As Congress works through a budget and Americans file their tax forms, both Democratic and Republican presidential hopefuls have been talking about the gap between rich and poor. Hillary Clinton noted “the overriding issues of inequality and lack of mobility” at an event last week in Washington. Jeb Bush said in Detroit last month that “[t]oday Americans across the country are frustrated. They see only a small portion of the population riding the economy's up escalator.” Neither candidate, however, talked much about raising taxes as a solution—in fact, Bush was clear that “no tax, no welfare program will save our system or our way of life.”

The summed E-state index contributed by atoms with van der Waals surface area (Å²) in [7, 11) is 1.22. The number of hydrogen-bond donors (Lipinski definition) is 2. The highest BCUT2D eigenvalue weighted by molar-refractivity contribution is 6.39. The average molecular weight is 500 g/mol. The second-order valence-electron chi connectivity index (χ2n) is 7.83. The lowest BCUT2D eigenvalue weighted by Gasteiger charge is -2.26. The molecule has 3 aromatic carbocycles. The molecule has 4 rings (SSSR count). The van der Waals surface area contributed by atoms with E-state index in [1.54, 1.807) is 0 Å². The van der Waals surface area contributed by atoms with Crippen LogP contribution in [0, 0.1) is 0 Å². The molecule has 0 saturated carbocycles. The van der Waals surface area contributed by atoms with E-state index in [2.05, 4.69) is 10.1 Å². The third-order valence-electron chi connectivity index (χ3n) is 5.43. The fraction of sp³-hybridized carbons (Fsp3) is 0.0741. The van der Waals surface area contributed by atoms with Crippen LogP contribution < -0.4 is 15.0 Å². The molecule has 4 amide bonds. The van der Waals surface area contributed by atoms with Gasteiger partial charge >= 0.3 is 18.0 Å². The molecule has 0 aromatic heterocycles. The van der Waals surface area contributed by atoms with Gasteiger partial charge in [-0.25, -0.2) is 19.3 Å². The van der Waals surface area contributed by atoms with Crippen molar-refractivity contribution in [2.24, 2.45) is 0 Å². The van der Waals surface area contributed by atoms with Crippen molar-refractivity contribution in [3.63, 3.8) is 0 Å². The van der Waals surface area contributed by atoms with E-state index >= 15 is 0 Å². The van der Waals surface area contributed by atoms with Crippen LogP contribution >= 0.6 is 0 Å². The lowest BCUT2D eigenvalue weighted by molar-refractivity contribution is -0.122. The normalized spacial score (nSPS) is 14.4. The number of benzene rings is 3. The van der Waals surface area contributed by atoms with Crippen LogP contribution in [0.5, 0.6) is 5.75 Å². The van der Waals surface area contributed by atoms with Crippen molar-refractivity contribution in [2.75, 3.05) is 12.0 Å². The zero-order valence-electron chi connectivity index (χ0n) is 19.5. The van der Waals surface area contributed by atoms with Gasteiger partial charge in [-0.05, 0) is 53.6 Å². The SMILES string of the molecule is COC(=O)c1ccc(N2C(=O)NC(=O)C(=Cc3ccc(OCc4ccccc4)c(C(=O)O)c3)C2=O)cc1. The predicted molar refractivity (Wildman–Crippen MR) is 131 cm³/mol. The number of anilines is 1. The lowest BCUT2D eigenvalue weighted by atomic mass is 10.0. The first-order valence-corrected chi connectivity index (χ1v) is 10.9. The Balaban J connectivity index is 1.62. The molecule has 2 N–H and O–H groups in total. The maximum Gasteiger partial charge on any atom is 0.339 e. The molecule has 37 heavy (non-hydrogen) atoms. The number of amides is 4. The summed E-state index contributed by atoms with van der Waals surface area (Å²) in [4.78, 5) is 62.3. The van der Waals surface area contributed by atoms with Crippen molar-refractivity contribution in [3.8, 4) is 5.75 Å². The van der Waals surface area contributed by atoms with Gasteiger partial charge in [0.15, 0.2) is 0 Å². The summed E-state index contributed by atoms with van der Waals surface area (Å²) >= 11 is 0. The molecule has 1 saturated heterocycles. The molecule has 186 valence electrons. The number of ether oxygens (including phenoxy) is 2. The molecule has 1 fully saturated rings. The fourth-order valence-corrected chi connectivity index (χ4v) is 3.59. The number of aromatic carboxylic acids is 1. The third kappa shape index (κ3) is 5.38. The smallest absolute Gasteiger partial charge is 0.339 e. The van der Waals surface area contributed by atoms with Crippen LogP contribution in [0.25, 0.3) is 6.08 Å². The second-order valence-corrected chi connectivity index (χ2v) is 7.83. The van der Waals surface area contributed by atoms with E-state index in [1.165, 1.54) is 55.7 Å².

In that, they reflected popular opinion. Survey evidence suggests people want a more equal society. But even when given data about the extent of inequality, Americans are no more in favor of raising taxes to battle the problem. And perhaps that popular skepticism is justified—we have so skewed the t...
Also read: Brazil Abandons Fiscal Targets Through 2020